3.      The Merger Doctrine. 32
4.      Third Party Killings: The Agency Rule. 33
H.     The Misdemeanor Manslaughter Doctrine. 33
CHAPTER 8: Sexual Offenses. 34
A.     Forcible Rape. 34
1.      The Element of Force or Threat of Force. 35
2.      What Counts (or Should Count) as Consent?. 36
3.      Toward a Right of Sexual Autonomy?. 37
4.      Race and Rape. 38
B.      Statutory Rape. 38
C.      Sodomy. 38
D.     Prostitution. 38
CHAPTER 10: CRIMINAL LAW DEFENSES. 38
A.     Justification Defenses. 38
1.      Self-Defense. 39
2.      Imperfect Self-Defense. 41
3.      Defense of Others. 41
4.      Defense of Habitation. 41
5.      Defense of Property. 42
6.      Necessity. 43
B. Excuse Defenses. 45
1. Duress. 45
2. Intoxication. 46
3. Insanity. 48
4. Diminished Capacity. 50
5. Infancy. 50
6. Entrapment. 51
CHAPTER 11: ATTEMPTS. 52
A. The Actus Reas Requirement. 53
B. The Mens Rea Requirement. 55
C. The Defense of Impossibility. 56
CHAPTER 12: ACCOMPLICE LIABILITY (COMPLICITY). 57
CHAPTER 13: CONSPIRACY. 59
A. The Agreement. 60
B. The Mens Rea of Conspiracy. 60
C. The Pinkerton Rule. 61
D. Wharton’s Rule. 62
E. The Shape and Boundaries of Conspiracies. 62
CHAPTER 14: SOLICITATION (Not in the text book). 63
 
 
 
 
Chapter 1: Basic Principles of the Criminal Law
A.                  Sources of Criminal Law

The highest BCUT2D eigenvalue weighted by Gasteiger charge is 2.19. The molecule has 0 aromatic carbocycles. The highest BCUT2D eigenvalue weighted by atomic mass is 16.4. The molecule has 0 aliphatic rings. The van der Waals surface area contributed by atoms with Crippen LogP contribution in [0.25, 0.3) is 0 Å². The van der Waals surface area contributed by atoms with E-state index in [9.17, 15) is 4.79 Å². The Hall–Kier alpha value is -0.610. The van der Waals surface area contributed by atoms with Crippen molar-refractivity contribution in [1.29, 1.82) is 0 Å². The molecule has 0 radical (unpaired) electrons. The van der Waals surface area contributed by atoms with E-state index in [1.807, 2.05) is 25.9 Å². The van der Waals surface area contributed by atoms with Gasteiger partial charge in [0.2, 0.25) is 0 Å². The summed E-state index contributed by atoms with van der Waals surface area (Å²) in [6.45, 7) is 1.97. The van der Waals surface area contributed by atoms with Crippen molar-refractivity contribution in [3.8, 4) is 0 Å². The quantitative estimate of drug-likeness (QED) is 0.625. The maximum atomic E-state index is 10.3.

Criminal law – 2 Key differences from other types of law (i.e. torts/contract)
The public/state v. Defendant. We collectively bring suit against criminals.
There is a moral dimension to all law
Social condemnation is attached to criminals forever and criminals can be fined
What is a crime?: an action prohibited by law or a failure to act as required by law
Originally criminal law was common law (judge made law), but became statutized early on so that people would know what the rules are
Model penal code was developed by lawyers/judges as a national guideline for criminal law. (States adopted portions of MPC and developed their own criminal codes)
B.                  Justifications/Theories for Punishment
o   5 Theories of punishment
§ General deterrence – Deter the public
§ Specific deterrence – Deter the person (forward looking and should punish to the extent needed to deter and no more)
§ Rehabilitation – Changing the person morally, to make them want to do the right thing (therapy)
§ Incapacitation – Jail (goal is only to hold people. No rehab or deterrence, etc.)
§ Retribution – “eye for an eye” backward looking (you did something wrong and now you pay for it)
o   Utilitarian